Tuesday 16 December 2014

Movie Review: The King Of Marvin Gardens (1972)

A low-key character study set in Atlantic City, The King Of Marvin Gardens celebrates early 1970s minimalism but toils to create drama around a small group of dreamers and drifters.

David Staebler (Jack Nicholson) works as an overnight talk show host at a Philadelphia radio station, entertaining his audience with long-winded fictional stories. David lives in a large house with his grandfather and seems to be sleepwalking through life in a state of minor depression.  At the request of his brother Jason (Bruce Dern), David travels to Atlantic City, where he meets Jason's girlfriends Sally (Ellen Burstyn) and Jessica (Julia Anne Robinson).

Jason is a perpetual dreamer, always on the lookout for the next big deal, and is involved with some unsavoury Atlantic City criminal types including crime boss Lewis (Scatman Crothers). Jason's latest vague scheme is to build a casino resort on a tiny island off the coast of Hawaii, and he wants David's support. The naïve Sally and Jessica dream of joining Jason in Hawaii, while engaging in their own competition to be Jason's prime play mate. With Jason full of ambition but utterly lacking in focus or ability, David has to decide how close he wants to be to his brother, while Sally and Jessica head towards a resolution of their own.

Directed by Bob Rafelson in one of six collaborations with Nicholson, The King Of Marvin Gardens zooms in on four people and stays there. With a rudimentary story that never intends to go anywhere, the script (by Jacob Brackman and Rafelson) takes its time to delve into the shifting emotions of David, Jason, Sally and Jessica. While the foursome are interesting enough, it is an undoubted struggle to sustain attention even for the shortish 104 minute running time.

It is clear early that David is carrying emotional wounds and is repressing his life to guard against any shocks. It's a different role for Nicholson, allowing him to stay deep within himself and express annoyance with minimal expressions and gestures. Jason is equally easy to categorize: a small time hustler who will always end up on the losing side of any deal. Jason is introduced in a jail cell, and he never does anything to suggest that his half-baked schemes will help him find better outcomes. Bruce Dern grabs the role and runs with it, making a splash but falling short of finding a glimmer of pathos that may have helped the film glow. Neither David nor Jason undergo much of a transformation as the two brothers bump up against each other and find little willingness for change.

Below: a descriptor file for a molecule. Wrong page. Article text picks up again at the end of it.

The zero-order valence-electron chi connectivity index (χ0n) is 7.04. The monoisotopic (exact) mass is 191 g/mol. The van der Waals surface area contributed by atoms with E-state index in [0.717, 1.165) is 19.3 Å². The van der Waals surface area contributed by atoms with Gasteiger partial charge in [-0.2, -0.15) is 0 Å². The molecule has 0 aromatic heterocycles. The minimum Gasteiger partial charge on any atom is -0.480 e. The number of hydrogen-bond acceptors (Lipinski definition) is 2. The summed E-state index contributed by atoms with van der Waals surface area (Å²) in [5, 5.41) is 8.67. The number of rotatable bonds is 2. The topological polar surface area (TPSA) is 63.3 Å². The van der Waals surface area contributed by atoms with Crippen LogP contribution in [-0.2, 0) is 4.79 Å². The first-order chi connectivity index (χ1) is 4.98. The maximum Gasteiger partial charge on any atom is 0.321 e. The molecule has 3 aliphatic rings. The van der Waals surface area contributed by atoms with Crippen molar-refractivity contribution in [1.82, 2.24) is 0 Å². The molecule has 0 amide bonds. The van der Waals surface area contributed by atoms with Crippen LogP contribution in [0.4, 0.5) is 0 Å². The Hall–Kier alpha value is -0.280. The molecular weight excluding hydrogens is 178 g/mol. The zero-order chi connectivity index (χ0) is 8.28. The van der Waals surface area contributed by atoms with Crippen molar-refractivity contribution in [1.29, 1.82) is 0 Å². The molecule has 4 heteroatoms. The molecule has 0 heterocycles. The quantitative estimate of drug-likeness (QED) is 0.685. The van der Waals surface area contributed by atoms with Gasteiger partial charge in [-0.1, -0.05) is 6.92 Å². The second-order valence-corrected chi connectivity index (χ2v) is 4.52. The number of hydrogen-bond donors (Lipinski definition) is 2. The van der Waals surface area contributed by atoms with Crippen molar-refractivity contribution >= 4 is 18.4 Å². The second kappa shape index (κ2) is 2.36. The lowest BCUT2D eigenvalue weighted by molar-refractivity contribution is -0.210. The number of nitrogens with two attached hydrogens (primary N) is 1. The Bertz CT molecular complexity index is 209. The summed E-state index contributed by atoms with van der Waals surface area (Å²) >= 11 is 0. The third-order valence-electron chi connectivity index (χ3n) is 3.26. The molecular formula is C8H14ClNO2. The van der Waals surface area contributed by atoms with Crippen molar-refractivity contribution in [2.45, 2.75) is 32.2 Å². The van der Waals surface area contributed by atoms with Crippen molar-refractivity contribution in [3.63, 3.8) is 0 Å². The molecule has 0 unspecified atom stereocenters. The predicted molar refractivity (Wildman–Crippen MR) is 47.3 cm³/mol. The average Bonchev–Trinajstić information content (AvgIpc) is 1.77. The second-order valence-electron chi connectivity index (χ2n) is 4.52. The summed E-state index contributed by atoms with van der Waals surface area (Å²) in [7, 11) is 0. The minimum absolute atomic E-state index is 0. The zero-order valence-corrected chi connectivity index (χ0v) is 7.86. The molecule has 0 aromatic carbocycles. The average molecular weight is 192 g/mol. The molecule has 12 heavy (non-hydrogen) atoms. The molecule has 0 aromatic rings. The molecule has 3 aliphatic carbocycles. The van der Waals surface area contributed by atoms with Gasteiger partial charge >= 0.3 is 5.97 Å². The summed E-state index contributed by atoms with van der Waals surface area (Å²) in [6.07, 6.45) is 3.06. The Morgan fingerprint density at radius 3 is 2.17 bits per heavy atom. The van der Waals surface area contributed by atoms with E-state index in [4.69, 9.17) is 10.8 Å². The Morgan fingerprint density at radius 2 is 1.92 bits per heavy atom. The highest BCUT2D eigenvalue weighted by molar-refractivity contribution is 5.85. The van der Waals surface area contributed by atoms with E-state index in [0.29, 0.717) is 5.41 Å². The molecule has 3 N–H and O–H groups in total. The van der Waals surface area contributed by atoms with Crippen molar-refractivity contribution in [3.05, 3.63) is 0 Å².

Sally and Jessica are both potentially compelling characters, but the film only offers piecemeal hints about their backstory, and they are never rounded out into people. It's a wasted opportunity to expand the film into a wider circle. The movie is Julia Ann Robinson's one major film credit before her tragic death in 1975.

To make up for the relative leanness of the material, The King Of Marvin Gardens boasts plenty of style. The opening scene is a classic close up of a Nicholson monologue in dark surroundings, Rafelson revealing the setting and context ever so slowly and with a large dose of cleverness. The rest of the film is full of compelling Atlantic City scenery from the early 1970s, when old glories had well and truly faded and a thick sense of defeatism hung heavy over the boardwalk. Rafelson also takes several surreal side trips into dreamlike scenes that are fascinating in their non sequitur state. One such sequence features the foursome staging a simulated Miss America pageant, while other scenes suddenly transpose the characters to unusual settings on the beach.

The King Of Marvin Gardens is an adequate curiosity, never achieving regal status but presenting a worthwhile stroll in the company of conflicted brothers.

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